posted with permission:
David Potter, The Victor’s Crown: A History of Ancient Sport from Homer to Byzantium. New York: Oxford University Press, 2012. (First published in the UK by Quercus, 2011.) Pp. xxx + 416. Paperback, $24.95. ISBN 978-0-19-984275-9.
Reviewed by Stephen Brunet, University of New Hampshire
The last decade has seen a series of introductions to ancient sports, all by authors possessing both extensive experience teaching this subject and substantial scholarly achievements to their credit.[] To this collection can now be added The Victor’s Crown, which reflects the many years David Potter has spent researching Roman entertainment and teaching classes on ancient sports. Potter is particularly concerned with presenting the history of the ancient games in a way that will be readily understandable and appealing to non-specialists. Yet when considered as a potential textbook (as is the focus of this review), this approach can represent a drawback. In trying to make the story of the ancient games straightforward and compelling, Potter sometimes glosses over cases where students need to be informed that the evidence presents us with problems or that scholars hold widely divergent opinions about significant phenomena.
After an introduction pointing out how ancient and modern society share an interest in watching competitive sports, Potter proceeds in the first three chapters to cover the various topics involving Greek athletics that students would normally encounter in a sports course, such as Homeric sports and what it was like to attend the Olympics. A few subjects, notably athletic nudity, are treated in less depth than some teachers might like. This is balanced out by the fact that others, notably the gymnasiarchical law of Beroia and athletics under the Ptolemies, receive more attention than in similar books. Not surprising given his research interests, Potter devotes the last two chapters, nearly half the work, to the Roman games including some less commonly treated topics like the fate of the games as Constantinople became the center of the empire. While the nature of the evidence used to reconstruct the history of the ancient games is not specifically discussed, a student would get a good sense of the written sources from the many passages quoted, including from some less familiar authors like John Malalas. Visual evidence is not particularly prominent but the twenty-three nicely reproduced color illustrations include the “before and after” of the Minoan bull-jumping fresco (the re-restoration removed any evidence for the participation of women) and two wall paintings from Paestum with early evidence for gladiatorial combat and chariot racing.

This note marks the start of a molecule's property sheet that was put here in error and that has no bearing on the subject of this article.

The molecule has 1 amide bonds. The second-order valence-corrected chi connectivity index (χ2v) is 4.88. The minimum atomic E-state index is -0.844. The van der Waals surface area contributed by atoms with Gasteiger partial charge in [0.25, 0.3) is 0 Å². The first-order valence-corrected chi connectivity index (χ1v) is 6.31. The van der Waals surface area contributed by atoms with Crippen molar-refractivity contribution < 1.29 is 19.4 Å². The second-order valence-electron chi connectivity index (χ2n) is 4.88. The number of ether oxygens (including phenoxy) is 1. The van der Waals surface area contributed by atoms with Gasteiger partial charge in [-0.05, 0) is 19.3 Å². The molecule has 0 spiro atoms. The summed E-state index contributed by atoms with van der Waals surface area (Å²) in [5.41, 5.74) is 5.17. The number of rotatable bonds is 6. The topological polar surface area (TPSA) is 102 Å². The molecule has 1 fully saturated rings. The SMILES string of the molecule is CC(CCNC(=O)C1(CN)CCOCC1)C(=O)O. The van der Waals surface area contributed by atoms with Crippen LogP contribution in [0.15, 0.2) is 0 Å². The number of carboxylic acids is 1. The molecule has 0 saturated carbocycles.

More than other introductions to Greek and Roman sports, Potter’s arrangement of topics appears to be governed by his sense of how best to convey the story of ancient athletics to readers with little prior knowledge of the ancient world. So instead of treating all the Olympic events in a separate section, as is standard in most books, Potter combines his description of the various events with a discussion of nudity and of the agony of competing in the Olympics under the heading “Winning.” In the process of trying to show readers that the history of ancient athletics does not just involve technical details, he brings to the fore some interesting features of the ancient games. For example, his thoughts on the parallels between the diets of modern and ancient athletes (139–44) would certainly provoke some discussion among the kinesiology students I have taught. As well, his extensive list of tombstones set up by the wives of gladiators (259) suggests that we may have underestimated the number of gladiators who were free men or were freed during their careers. Above all, Potter constantly has his eye on making sure the reader realizes that ancient sports did not develop in a vacuum, as he does in his lively section on athletics and the polis (“Sport and Civic Virtue”).